When Catherine Mompesson remarked one summer evening, “How sweet the air smells”, her husband realised she would be dead within days.
In August 1666, that sweet-smelling sensation was the first step towards a rapid and certain death from bubonic plague. George Mompesson recognised only too well the hallmarks of the virulent disease which had devastated Eyam, the remote English village of which he was rector and, effectively, leader. For months he and Catherine had devoted themselves to caring for the afflicted – and burying them, for no cure was known.
For perhaps three hundred years Black Death, plague epidemics, had broken out sporadically across England. Some communities were wiped off the map but alone amongst them Eyam’s devastating losses – and the village’s quiet heroism – have passed into history.
Eyam is one of a cluster of ancient villages on the slopes above the River Derwent, seven miles north of Bakewell in the rugged Peak District of northern England. It is a region of craggy bluffs, high, windswept uplands and sheltered forests, one of Britain’s most picturesque. For centuries people here prospered from mining lead, albeit in hazardous conditions.
The first to succumb to the plague was George Viccars, a tailor boarding with the young miner’s widow Mary Cooper in a cottage which still stands on the main street. One summer’s day in August 1665 Viccars opened a consignment of fabric brought from London, possibly as second-hand clothing. Finding the material damp, he spread it to dry by the fire. Soon he fell violently ill and, within days, died in an agony of suffering.
We now know that bubonic plague thrives amidst warm weather, poverty and poor sanitation, transmitted between rats and infected fleas. The ancient nursery rhyme…
Ring a ring of roses
A pocket full of posies
We all fall down.
…is not as light-hearted as it seems. The ring of roses was the tell-tale pattern of eruptions across a stricken body. Those still unaffected often carried posies, supposed to ward off the disease. Sneezing fits also characterised the onset of the infection and of course once you fell down you never got up…
Within about a fortnight of the first fatality, the disease spreads rapidly. Inevitably, herbal remedies, poultices, charms and spells failed to clear the ‘foul air’ or ‘miasma’. The only miasma lingering over Eyam was the haze of superstition and witchcraft so characteristic of those times. But however ignorant of the workings of infectious disease, Mompesson and the villagers did discern a glimmer of the truth about the curse which had settled upon them. Isolation could stem it fanning out from Eyam to engulf others.
The villagers’ self-imposed quarantine resulted from an historic agreement between Mompesson and his Puritan predecessor, recently evicted. At a time when religious differences often ended in bloodshed, Mompesson, a relatively young man, consulted with the veteran Thomas Stanley, who still commanded a loyal following. Together they urged the villagers, pious Christians, to give of themselves so that others might live. Virtually all complied.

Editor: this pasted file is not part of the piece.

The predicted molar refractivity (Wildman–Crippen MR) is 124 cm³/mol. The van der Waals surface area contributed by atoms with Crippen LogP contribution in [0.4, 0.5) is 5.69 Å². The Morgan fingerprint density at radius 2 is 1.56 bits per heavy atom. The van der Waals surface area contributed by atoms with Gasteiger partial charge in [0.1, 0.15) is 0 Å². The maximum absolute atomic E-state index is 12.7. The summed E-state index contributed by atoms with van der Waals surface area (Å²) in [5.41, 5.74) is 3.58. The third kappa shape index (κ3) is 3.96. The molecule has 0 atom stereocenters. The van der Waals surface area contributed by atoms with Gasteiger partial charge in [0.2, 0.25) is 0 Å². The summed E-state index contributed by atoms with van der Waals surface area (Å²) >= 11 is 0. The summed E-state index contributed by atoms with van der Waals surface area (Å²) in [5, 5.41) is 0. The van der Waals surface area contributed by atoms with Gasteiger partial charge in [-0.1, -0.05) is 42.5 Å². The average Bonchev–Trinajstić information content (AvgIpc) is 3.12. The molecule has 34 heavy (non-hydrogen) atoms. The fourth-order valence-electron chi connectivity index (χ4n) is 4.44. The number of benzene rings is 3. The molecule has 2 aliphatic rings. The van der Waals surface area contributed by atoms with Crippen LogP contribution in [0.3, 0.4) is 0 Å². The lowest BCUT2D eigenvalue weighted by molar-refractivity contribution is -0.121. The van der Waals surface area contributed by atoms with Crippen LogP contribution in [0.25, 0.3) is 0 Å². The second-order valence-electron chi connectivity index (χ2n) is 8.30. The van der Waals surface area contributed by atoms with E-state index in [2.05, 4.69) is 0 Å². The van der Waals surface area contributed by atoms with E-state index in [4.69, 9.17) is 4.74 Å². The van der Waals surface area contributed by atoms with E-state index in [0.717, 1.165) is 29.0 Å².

There would be no further funeral services nor churchyard burials; families would bury their own dead without delay. Locking up the church, Mompesson began conducting open-air Sunday services in a natural amphitheatre called the Delph south of the village. Thirdly and most importantly, Eyam cut itself off from the world so that others might live.
Neighbouring villagers and the Earl of Devonshire agreed to leave food for collection at the village boundaries. At a place now called Mompesson’s Well the coins left in payment could be ‘cleansed’ in running water, whilst at the Eyam Boundary Stone they were inserted into holes drilled in the rock, topped up with vinegar.
Catherine Mompesson had sent away her children but refused to leave her husband’s side. She became one of three or four hundred fatalities, almost half of Eyam. Traditionally the present vicar’s wife tends her grave on Remembrance Day each year.
By the Christmas of 1666 it became apparent that the contagion had passed after fourteen long months. Entire families had been wiped out in what was Britain’s last major outbreak of bubonic plague.
Eyam today largely retains its seventeenth-century character, slumbering under ominous winter skies during our visit. Mompesson’s Well and the Boundary Stone can still be seen in the fields beyond the village. A single street stretches either side of the church of St Lawrence, dating from 1150 AD although, like so many, modified by heavy-handed Victorian restorers. A finely-carved eighth-century Celtic cross stands in the churchyard, close by Catherine’s grave. The grim stone facades of the three Plague Cottages bear plaques recording their history, in particular the beginnings of the outbreak. A little further on, the village stocks still await witches, thieves and wrongdo’ers.